On a windy day in November last year, the future King of England stood before world leaders to raise a slogan that he should “move forward with full speed and determination” to face a common enemy.
The wake-up call in the sprawling windowless halls of the Glasgow Convention Center at the opening of the United Nations Climate Conference dealt with an issue dear to the then Prince Charles.
He said climate change and loss of biodiversity was no different from the COVID-19 pandemic, which shook the world. “Indeed, they represent an even greater existential threat, so far as we can call ourselves a state of war.”
He warned leaders that time was running out to cut emissions, urging them to push through reforms that “are transforming our current fossil fuel-based economy into a truly renewable and sustainable one.”
“We need a major military-style campaign to increase the strength of the global private sector,” he said, adding that the trillions of governments at the disposal of trade would go far beyond what they could and “the only real way to achieve possibility”. Fundamental economic achievements. infection.”
It was a fierce call to arms, very different from the gentle invocation of his mother, Queen Elizabeth II, in a video message that night.
For decades, Charles has been one of Britain’s foremost environmental voices, criticizing the evils of pollution. Now that he is a monarch, he is bound to be more careful with his words and must abstain from politics and government policies in accordance with the traditions of the British constitutional monarchy.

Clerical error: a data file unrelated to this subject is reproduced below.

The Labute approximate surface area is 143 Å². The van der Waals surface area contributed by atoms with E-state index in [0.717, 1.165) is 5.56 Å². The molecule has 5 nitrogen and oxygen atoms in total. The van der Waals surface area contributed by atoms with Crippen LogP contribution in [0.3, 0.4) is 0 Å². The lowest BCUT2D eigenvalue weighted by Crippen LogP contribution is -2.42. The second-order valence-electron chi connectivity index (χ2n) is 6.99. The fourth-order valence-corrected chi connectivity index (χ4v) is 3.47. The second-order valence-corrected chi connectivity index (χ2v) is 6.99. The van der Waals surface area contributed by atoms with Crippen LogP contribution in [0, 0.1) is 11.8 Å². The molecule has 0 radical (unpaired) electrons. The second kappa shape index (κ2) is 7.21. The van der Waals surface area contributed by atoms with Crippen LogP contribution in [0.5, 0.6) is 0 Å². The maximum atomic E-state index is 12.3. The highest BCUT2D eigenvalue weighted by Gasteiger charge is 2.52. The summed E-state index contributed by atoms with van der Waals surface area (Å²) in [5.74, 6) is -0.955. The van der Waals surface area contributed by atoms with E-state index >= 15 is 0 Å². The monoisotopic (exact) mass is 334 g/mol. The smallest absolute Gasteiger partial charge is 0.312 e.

British constitutional affairs expert Robert Hazel said, “Charles will have little leeway now that he is king.” University College London.
“All of his speeches have been written or verified by the government,” Hazel said. “If you make an unconfirmed comment that appears to be at variance from government policy, the press will attack you for pointing out inconsistency, and the government will control you; it will have to be much less vocal than before.”
Still, many say it’s unlikely he’ll suddenly stop talking about climate change and the environment, especially since he trumps political ideology.
Australian Prime Minister Anthony Albanese said last week that it would be “completely acceptable” for the monarch to advocate for climate action, even if his role should be non-political.
“It is important for the monarchy to distance itself from partisan political issues,” Albanese told the Australian Broadcasting Corp. ,
“It must be something above politics, climate change needs to be acted upon,” he said.
Keeping quiet about the climate could be especially difficult for Charles in light of the bisexual stance of the current Conservative government.
While the government says it is committed to the goal of reducing greenhouse gas emissions to “net zero” by mid-century, the administration led by new Prime Minister Liz Truss is encouraging more oil drilling in the North Sea. a quote. To boost the national energy supply.
[Con información de The Associated Press]
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